"These in many cases are young professionals, 25 to 35," Glick said. "There's a niche of passionate soccer fans in New York that has been underserved. It's our good fortune to be able to fill that void."
Also ripe for possible poaching are fans who were already watching a New York-area MLS team: the New York Red Bulls. In its advertising and branding efforts, NYCFC has portrayed itself as the team of the five boroughs, a not-so-subtle invitation to any New York City-residing Red Bulls fans to come on over to Yankee Stadium.
NYCFC executives have repeatedly stated that the rising tide will lift all boats when it comes to New York soccer, and that any rivalry will be good for both teams.
"Certainly, the New York metro area is big enough for two teams to do well, and I think one will really help the other," Glick said.
Michael Warchol, a board member for Viking Army, one of the chief Red Bulls supporter clubs, said his group has already witnessed members quietly defecting, particularly from the ranks of New York City residents, though it hasn't seen its numbers hurt.
"There's fans that left us for NYCFC, but there are people who are coming in at the same time," Warchol said. "It offsets."
Those two groups were fertile ground for season-ticket sales. Then there are the casual fans, the ones who aren't "coming to every game, painting their faces and their hair," as Glick put it, but who want to experiment with soccer and might buy single-game tickets.
To reach all these groups, NYCFC representatives fanned out to soccer bars across the city and organized events, gaining particular traction during the World Cup last summer. They conducted youth soccer clinics, reaching into New York's wealthy, soccer-playing suburbs. They did considerable mainstream advertising, plastering stars like Spanish forward David Villa and U.S. Men's National Team midfielder Mix Diskerud on billboards. NYCFC even gained some hard-earned visibility when a public backlash followed the news that English midfielder Frank Lampard wouldn't be joining the team to start the season, as had been announced.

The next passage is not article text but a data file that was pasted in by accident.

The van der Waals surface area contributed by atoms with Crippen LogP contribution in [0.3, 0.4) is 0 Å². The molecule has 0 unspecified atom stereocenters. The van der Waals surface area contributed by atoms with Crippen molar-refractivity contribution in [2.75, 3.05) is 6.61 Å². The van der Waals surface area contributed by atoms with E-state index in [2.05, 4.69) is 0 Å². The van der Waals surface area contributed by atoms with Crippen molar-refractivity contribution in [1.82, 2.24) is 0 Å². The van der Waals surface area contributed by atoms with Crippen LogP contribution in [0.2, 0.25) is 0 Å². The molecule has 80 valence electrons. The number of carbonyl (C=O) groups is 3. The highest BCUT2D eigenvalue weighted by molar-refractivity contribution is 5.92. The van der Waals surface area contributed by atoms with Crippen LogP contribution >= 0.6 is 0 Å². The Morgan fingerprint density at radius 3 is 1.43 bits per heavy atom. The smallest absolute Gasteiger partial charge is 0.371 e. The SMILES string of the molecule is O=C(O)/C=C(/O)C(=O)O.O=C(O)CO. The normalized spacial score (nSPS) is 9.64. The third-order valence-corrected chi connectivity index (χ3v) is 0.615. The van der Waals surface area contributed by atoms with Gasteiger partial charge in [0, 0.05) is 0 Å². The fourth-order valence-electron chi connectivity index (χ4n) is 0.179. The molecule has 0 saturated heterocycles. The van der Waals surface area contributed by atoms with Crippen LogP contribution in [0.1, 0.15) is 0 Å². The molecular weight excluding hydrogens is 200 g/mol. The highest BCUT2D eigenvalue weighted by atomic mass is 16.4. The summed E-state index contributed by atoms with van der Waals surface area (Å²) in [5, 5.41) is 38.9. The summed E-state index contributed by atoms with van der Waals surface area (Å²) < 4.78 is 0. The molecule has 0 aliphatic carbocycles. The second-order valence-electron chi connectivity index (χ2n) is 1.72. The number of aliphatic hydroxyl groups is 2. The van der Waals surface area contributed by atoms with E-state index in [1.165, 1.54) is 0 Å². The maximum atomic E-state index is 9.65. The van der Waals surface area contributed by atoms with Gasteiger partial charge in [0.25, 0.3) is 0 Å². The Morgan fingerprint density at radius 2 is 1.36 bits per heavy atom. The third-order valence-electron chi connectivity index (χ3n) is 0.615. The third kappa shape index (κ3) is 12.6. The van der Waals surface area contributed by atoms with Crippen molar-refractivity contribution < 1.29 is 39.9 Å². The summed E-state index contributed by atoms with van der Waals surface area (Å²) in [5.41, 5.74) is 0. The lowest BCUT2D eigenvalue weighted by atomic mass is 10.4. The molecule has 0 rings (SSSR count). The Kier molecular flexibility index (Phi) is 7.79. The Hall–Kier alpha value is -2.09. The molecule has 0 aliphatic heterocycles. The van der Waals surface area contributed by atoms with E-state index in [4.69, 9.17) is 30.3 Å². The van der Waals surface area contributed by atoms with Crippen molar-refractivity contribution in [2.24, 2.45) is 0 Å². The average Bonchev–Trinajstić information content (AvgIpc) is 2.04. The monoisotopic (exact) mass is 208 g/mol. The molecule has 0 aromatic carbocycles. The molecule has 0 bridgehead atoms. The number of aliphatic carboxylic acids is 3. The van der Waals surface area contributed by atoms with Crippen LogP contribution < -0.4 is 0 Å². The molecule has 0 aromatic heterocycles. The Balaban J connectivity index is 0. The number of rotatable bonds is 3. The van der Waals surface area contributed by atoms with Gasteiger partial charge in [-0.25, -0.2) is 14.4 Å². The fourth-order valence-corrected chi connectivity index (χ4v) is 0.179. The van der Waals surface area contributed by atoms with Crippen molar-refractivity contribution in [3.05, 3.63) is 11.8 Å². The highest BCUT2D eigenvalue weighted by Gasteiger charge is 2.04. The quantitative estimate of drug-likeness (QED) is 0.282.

"We did everything from the traditional billboards in Times Square to the more dynamic, digital stuff on the ground," Pernetti said. "And there's the Yankee element as well, that brand."
The Yankees, who own a minority share of the team, provided an easy launchpad for all things NYCFC, from advertising in Yankee Stadium itself to promos for the team on the YES Network and on WFAN Radio. The Yankees also had a valuable commodity to offer: their own season-ticket subscribers list.
"We obviously wanted access to the Yankee fan community, and we figured we could mine some soccer fans there, and we absolutely have," Pernetti said.
They believe they've drawn them in. Now they must keep them. Pernetti says to do that, NYCFC must offer something that the more established New York teams don't: a closer fan experience.
"Pro sports is not as accessible as it used to be," Pernetti said. "We have a chance to create an experience where if a ball gets kicked into the stands, you can take it home. You can meet players after the game. You actually have access to what you're buying a ticket to watch."
All of that begins this weekend, which couldn't come soon enough for the more than 1,600 members of the Third Rail. They've had to deal with the flak long enough. If their newborn team starts winning, they'll have the opportunity to give it back—with interest.
It's also a pretty good summary of why I think NYCFC has done as well as they have: the outreach. Between the youth clinics, youth affiliates and World Cup events, they spent last summer working to build bridges to the natural soccer consituency.